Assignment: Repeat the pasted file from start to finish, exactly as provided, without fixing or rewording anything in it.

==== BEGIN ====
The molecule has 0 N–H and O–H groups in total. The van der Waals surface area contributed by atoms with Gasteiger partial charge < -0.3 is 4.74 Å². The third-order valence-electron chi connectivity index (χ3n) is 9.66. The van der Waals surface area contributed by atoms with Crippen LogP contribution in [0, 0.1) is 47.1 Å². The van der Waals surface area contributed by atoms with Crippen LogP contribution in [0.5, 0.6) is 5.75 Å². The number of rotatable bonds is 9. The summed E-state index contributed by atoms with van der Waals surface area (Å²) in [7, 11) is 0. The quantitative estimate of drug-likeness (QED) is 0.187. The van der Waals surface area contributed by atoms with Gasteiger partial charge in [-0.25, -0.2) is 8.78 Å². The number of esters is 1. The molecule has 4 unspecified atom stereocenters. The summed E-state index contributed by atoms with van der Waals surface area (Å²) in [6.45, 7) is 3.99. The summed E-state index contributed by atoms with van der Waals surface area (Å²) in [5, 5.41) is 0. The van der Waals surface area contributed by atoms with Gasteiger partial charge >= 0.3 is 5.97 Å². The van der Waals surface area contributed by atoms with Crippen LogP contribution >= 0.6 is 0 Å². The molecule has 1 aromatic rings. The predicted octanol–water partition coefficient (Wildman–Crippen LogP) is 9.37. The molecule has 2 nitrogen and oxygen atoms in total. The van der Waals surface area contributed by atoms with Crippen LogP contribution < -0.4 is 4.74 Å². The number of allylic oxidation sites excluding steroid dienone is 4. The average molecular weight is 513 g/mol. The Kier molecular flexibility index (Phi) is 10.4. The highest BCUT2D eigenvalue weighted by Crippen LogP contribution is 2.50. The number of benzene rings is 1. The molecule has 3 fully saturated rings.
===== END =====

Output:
The molecule has 0 N–H and O–H groups in total. The van der Waals surface area contributed by atoms with Gasteiger partial charge < -0.3 is 4.74 Å². The third-order valence-electron chi connectivity index (χ3n) is 9.66. The van der Waals surface area contributed by atoms with Crippen LogP contribution in [0, 0.1) is 47.1 Å². The van der Waals surface area contributed by atoms with Crippen LogP contribution in [0.5, 0.6) is 5.75 Å². The number of rotatable bonds is 9. The summed E-state index contributed by atoms with van der Waals surface area (Å²) in [7, 11) is 0. The quantitative estimate of drug-likeness (QED) is 0.187. The van der Waals surface area contributed by atoms with Gasteiger partial charge in [-0.25, -0.2) is 8.78 Å². The number of esters is 1. The molecule has 4 unspecified atom stereocenters. The summed E-state index contributed by atoms with van der Waals surface area (Å²) in [6.45, 7) is 3.99. The summed E-state index contributed by atoms with van der Waals surface area (Å²) in [5, 5.41) is 0. The van der Waals surface area contributed by atoms with Gasteiger partial charge >= 0.3 is 5.97 Å². The van der Waals surface area contributed by atoms with Crippen LogP contribution >= 0.6 is 0 Å². The molecule has 1 aromatic rings. The predicted octanol–water partition coefficient (Wildman–Crippen LogP) is 9.37. The molecule has 2 nitrogen and oxygen atoms in total. The van der Waals surface area contributed by atoms with Crippen LogP contribution < -0.4 is 4.74 Å². The number of allylic oxidation sites excluding steroid dienone is 4. The average molecular weight is 513 g/mol. The Kier molecular flexibility index (Phi) is 10.4. The highest BCUT2D eigenvalue weighted by Crippen LogP contribution is 2.50. The number of benzene rings is 1. The molecule has 3 fully saturated rings.